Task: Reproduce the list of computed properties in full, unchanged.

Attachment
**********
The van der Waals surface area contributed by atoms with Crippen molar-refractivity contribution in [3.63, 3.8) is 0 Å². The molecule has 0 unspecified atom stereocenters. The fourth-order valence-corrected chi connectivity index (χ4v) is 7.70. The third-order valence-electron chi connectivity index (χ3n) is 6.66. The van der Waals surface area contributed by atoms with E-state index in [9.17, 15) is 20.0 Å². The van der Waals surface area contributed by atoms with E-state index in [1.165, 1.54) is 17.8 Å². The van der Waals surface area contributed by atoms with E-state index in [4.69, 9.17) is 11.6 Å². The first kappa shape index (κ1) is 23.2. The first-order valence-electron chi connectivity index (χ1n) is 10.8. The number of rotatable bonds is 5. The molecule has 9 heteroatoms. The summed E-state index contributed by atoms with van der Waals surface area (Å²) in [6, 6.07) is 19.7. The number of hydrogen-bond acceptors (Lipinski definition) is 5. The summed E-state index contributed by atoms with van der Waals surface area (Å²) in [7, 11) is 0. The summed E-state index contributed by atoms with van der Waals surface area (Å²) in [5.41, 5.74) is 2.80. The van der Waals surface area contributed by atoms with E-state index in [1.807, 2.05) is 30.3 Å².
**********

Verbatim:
The van der Waals surface area contributed by atoms with Crippen molar-refractivity contribution in [3.63, 3.8) is 0 Å². The molecule has 0 unspecified atom stereocenters. The fourth-order valence-corrected chi connectivity index (χ4v) is 7.70. The third-order valence-electron chi connectivity index (χ3n) is 6.66. The van der Waals surface area contributed by atoms with E-state index in [9.17, 15) is 20.0 Å². The van der Waals surface area contributed by atoms with E-state index in [1.165, 1.54) is 17.8 Å². The van der Waals surface area contributed by atoms with E-state index in [4.69, 9.17) is 11.6 Å². The first kappa shape index (κ1) is 23.2. The first-order valence-electron chi connectivity index (χ1n) is 10.8. The number of rotatable bonds is 5. The molecule has 9 heteroatoms. The summed E-state index contributed by atoms with van der Waals surface area (Å²) in [6, 6.07) is 19.7. The number of hydrogen-bond acceptors (Lipinski definition) is 5. The summed E-state index contributed by atoms with van der Waals surface area (Å²) in [7, 11) is 0. The summed E-state index contributed by atoms with van der Waals surface area (Å²) in [5.41, 5.74) is 2.80. The van der Waals surface area contributed by atoms with E-state index in [1.807, 2.05) is 30.3 Å².